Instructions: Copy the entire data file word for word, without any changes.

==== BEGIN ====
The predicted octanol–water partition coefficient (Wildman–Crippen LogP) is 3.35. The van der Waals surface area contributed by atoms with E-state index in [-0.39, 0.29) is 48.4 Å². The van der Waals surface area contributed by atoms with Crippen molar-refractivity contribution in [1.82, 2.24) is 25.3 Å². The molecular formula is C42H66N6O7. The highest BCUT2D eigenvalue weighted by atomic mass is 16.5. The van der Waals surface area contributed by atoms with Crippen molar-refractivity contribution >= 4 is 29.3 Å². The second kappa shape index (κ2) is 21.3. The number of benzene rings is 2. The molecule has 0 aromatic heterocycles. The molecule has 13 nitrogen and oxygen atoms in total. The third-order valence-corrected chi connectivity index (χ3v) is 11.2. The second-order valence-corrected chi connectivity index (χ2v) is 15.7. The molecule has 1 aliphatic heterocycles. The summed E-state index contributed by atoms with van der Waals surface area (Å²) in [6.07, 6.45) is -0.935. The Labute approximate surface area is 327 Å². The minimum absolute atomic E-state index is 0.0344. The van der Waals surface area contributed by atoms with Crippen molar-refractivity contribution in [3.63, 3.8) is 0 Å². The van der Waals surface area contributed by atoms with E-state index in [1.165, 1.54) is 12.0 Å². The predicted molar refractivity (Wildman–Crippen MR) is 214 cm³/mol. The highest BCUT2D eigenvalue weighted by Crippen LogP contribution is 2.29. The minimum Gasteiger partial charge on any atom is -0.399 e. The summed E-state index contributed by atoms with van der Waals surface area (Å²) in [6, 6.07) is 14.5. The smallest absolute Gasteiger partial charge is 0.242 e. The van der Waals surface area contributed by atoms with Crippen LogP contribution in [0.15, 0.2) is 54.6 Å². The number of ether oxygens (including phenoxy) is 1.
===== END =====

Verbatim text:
The predicted octanol–water partition coefficient (Wildman–Crippen LogP) is 3.35. The van der Waals surface area contributed by atoms with E-state index in [-0.39, 0.29) is 48.4 Å². The van der Waals surface area contributed by atoms with Crippen molar-refractivity contribution in [1.82, 2.24) is 25.3 Å². The molecular formula is C42H66N6O7. The highest BCUT2D eigenvalue weighted by atomic mass is 16.5. The van der Waals surface area contributed by atoms with Crippen molar-refractivity contribution >= 4 is 29.3 Å². The second kappa shape index (κ2) is 21.3. The number of benzene rings is 2. The molecule has 0 aromatic heterocycles. The molecule has 13 nitrogen and oxygen atoms in total. The third-order valence-corrected chi connectivity index (χ3v) is 11.2. The second-order valence-corrected chi connectivity index (χ2v) is 15.7. The molecule has 1 aliphatic heterocycles. The summed E-state index contributed by atoms with van der Waals surface area (Å²) in [6.07, 6.45) is -0.935. The Labute approximate surface area is 327 Å². The minimum absolute atomic E-state index is 0.0344. The van der Waals surface area contributed by atoms with Crippen molar-refractivity contribution in [3.63, 3.8) is 0 Å². The van der Waals surface area contributed by atoms with E-state index in [1.165, 1.54) is 12.0 Å². The predicted molar refractivity (Wildman–Crippen MR) is 214 cm³/mol. The highest BCUT2D eigenvalue weighted by Crippen LogP contribution is 2.29. The minimum Gasteiger partial charge on any atom is -0.399 e. The summed E-state index contributed by atoms with van der Waals surface area (Å²) in [6, 6.07) is 14.5. The smallest absolute Gasteiger partial charge is 0.242 e. The van der Waals surface area contributed by atoms with Crippen LogP contribution in [0.15, 0.2) is 54.6 Å². The number of ether oxygens (including phenoxy) is 1.